It’s probably a good thing some lucky tourists are going to see the Titanic up close while they can, as a BBC story by Jasmin Fox-Skelly reports that the ship is disappearing, and might be gone in as little as 14 years (http://tinyurl.com/titangone). The Titanic is pictured in happier times.
The discovery of the culprit started in 1991, when scientists from Nova Scotia collected some “rusticles” hanging from the ship and found them to be “teeming with life.” Finding out what kind of life took until 2010, when other scientists isolated a single previously unknown bacteria species, which was named, appropriately, Halomonas titanicae.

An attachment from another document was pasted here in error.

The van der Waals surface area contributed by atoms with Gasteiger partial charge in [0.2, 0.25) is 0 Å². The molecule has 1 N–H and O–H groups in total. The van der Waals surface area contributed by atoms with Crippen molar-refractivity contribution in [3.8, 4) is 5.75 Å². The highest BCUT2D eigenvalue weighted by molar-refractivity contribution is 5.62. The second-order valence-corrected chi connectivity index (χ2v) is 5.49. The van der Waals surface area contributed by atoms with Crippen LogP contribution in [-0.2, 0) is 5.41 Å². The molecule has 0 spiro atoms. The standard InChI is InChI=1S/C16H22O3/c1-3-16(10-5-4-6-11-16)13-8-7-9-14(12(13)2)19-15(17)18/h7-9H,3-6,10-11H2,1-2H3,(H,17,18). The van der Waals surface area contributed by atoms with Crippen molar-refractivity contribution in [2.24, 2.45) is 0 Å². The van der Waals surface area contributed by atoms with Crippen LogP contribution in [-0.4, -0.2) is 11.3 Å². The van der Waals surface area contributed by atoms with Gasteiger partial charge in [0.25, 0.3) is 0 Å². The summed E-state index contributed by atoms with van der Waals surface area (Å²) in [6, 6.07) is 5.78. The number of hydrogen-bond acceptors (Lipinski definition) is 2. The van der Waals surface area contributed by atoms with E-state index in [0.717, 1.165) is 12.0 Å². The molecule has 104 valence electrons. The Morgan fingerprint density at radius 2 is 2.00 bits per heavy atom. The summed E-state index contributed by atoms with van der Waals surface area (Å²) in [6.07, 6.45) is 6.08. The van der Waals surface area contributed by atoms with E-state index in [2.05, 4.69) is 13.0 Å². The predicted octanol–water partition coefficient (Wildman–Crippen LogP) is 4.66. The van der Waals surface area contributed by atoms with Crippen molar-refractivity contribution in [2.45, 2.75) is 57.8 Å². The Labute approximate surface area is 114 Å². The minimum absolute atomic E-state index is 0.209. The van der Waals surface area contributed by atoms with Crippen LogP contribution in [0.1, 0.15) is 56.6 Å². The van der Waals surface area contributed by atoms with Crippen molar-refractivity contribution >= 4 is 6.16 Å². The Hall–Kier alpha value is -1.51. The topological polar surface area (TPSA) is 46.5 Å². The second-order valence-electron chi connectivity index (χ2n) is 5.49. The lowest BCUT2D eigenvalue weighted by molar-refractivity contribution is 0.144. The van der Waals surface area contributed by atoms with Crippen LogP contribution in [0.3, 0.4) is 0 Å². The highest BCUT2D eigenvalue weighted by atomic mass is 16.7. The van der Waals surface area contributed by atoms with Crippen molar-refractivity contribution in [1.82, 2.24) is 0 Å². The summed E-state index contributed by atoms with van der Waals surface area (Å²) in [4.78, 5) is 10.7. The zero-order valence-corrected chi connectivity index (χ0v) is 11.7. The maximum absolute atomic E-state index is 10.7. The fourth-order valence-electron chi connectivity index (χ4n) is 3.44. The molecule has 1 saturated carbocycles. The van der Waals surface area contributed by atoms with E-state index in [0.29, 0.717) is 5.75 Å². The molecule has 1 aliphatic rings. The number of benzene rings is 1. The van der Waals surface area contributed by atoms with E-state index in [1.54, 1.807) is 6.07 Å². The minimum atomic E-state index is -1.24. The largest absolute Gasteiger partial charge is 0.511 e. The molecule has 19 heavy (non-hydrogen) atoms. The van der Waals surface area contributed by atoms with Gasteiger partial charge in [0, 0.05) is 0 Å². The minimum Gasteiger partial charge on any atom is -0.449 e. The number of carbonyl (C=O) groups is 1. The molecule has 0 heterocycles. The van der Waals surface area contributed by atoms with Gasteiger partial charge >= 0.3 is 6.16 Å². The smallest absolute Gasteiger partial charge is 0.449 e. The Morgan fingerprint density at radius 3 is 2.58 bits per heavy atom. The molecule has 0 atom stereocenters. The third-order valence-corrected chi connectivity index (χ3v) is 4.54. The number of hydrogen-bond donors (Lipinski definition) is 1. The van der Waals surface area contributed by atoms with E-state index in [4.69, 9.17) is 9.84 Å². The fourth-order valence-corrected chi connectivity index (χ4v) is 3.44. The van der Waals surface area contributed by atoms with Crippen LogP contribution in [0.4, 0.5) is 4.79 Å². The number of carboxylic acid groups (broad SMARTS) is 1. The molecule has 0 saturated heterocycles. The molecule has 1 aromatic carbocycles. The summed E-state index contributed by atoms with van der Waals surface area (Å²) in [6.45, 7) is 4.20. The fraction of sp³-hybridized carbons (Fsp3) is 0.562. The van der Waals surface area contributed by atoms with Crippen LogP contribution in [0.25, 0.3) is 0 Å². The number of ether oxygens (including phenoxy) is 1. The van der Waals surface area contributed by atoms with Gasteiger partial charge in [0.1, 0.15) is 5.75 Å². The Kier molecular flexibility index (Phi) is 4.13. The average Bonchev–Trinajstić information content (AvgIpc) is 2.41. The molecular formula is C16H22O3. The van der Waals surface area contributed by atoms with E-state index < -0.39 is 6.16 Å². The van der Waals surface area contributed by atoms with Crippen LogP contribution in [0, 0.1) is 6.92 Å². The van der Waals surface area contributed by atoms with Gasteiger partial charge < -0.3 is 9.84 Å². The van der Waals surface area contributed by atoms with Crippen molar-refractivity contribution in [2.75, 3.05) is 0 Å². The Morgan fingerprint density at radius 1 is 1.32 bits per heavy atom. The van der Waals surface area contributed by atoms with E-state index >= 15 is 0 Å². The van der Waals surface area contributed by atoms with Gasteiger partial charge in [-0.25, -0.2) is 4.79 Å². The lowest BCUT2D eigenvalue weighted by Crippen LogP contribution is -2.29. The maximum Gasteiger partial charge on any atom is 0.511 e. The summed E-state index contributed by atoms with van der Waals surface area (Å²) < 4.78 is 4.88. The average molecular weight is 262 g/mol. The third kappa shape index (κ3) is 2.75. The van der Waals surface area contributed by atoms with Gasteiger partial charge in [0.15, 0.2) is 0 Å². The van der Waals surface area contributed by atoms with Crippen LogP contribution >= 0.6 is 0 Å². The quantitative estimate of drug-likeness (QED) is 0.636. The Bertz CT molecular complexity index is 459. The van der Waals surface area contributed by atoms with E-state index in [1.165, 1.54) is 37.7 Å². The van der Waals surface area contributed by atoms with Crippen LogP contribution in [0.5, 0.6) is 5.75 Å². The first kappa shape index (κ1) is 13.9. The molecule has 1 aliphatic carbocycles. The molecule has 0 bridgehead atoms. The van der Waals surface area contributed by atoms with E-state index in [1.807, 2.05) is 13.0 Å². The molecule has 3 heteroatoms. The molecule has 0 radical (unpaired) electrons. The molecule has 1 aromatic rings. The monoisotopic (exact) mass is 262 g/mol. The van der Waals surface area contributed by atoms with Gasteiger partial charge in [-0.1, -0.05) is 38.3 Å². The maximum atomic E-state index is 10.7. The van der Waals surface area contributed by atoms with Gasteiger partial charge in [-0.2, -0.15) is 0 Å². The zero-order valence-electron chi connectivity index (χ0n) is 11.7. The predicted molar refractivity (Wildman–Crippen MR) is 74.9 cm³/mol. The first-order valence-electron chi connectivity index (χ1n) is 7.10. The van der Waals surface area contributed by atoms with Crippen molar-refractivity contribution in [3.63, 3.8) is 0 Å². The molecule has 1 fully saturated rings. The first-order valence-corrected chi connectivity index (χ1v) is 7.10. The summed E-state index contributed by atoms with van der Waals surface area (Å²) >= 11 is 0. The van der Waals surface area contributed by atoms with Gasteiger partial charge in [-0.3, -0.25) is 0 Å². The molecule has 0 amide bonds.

Impressive moniker aside, the little microbes — who thrive in the dark, high pressure environment several miles down on the ocean floor — are eating the iron hull and turning the ship to rust at a pretty good clip.
“The iron in the 47,000-tonne vessel will end up in the ocean,” Fox-Skelly wrote, predicting a sad end for the once deemed “unsinkable” passenger liner. “Eventually, some of it will be incorporated in the bodies of marine animals and plants. The Titanic will have been recycled.”
— Elleda Wilson